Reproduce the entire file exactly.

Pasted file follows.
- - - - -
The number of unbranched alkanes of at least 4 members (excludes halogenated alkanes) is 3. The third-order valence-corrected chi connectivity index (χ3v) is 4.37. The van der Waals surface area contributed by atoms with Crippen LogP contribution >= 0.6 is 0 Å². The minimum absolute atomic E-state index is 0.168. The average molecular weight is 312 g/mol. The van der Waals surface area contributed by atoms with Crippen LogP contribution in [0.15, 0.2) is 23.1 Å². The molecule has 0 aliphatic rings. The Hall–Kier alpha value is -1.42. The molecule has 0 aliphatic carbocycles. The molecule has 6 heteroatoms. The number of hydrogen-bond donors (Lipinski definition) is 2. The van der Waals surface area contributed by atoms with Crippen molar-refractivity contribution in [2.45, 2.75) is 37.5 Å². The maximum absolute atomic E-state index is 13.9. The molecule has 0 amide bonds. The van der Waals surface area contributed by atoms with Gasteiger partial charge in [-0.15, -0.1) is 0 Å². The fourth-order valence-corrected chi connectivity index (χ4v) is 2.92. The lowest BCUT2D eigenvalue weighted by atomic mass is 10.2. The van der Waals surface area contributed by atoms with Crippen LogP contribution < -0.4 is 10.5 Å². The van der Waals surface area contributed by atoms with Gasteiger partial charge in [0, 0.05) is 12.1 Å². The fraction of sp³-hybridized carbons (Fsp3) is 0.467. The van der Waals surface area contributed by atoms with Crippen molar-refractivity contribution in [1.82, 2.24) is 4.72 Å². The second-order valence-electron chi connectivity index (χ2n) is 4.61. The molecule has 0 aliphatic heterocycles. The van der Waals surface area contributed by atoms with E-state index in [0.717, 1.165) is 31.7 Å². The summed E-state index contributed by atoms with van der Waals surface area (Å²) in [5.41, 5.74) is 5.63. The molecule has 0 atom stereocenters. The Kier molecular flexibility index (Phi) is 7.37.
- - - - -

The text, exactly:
The number of unbranched alkanes of at least 4 members (excludes halogenated alkanes) is 3. The third-order valence-corrected chi connectivity index (χ3v) is 4.37. The van der Waals surface area contributed by atoms with Crippen LogP contribution >= 0.6 is 0 Å². The minimum absolute atomic E-state index is 0.168. The average molecular weight is 312 g/mol. The van der Waals surface area contributed by atoms with Crippen LogP contribution in [0.15, 0.2) is 23.1 Å². The molecule has 0 aliphatic rings. The Hall–Kier alpha value is -1.42. The molecule has 0 aliphatic carbocycles. The molecule has 6 heteroatoms. The number of hydrogen-bond donors (Lipinski definition) is 2. The van der Waals surface area contributed by atoms with Crippen molar-refractivity contribution in [2.45, 2.75) is 37.5 Å². The maximum absolute atomic E-state index is 13.9. The molecule has 0 amide bonds. The van der Waals surface area contributed by atoms with Gasteiger partial charge in [-0.15, -0.1) is 0 Å². The fourth-order valence-corrected chi connectivity index (χ4v) is 2.92. The lowest BCUT2D eigenvalue weighted by atomic mass is 10.2. The van der Waals surface area contributed by atoms with Crippen LogP contribution < -0.4 is 10.5 Å². The van der Waals surface area contributed by atoms with Gasteiger partial charge in [0, 0.05) is 12.1 Å². The fraction of sp³-hybridized carbons (Fsp3) is 0.467. The van der Waals surface area contributed by atoms with Crippen molar-refractivity contribution in [1.82, 2.24) is 4.72 Å². The second-order valence-electron chi connectivity index (χ2n) is 4.61. The molecule has 0 aliphatic heterocycles. The van der Waals surface area contributed by atoms with E-state index in [0.717, 1.165) is 31.7 Å². The summed E-state index contributed by atoms with van der Waals surface area (Å²) in [5.41, 5.74) is 5.63. The molecule has 0 atom stereocenters. The Kier molecular flexibility index (Phi) is 7.37.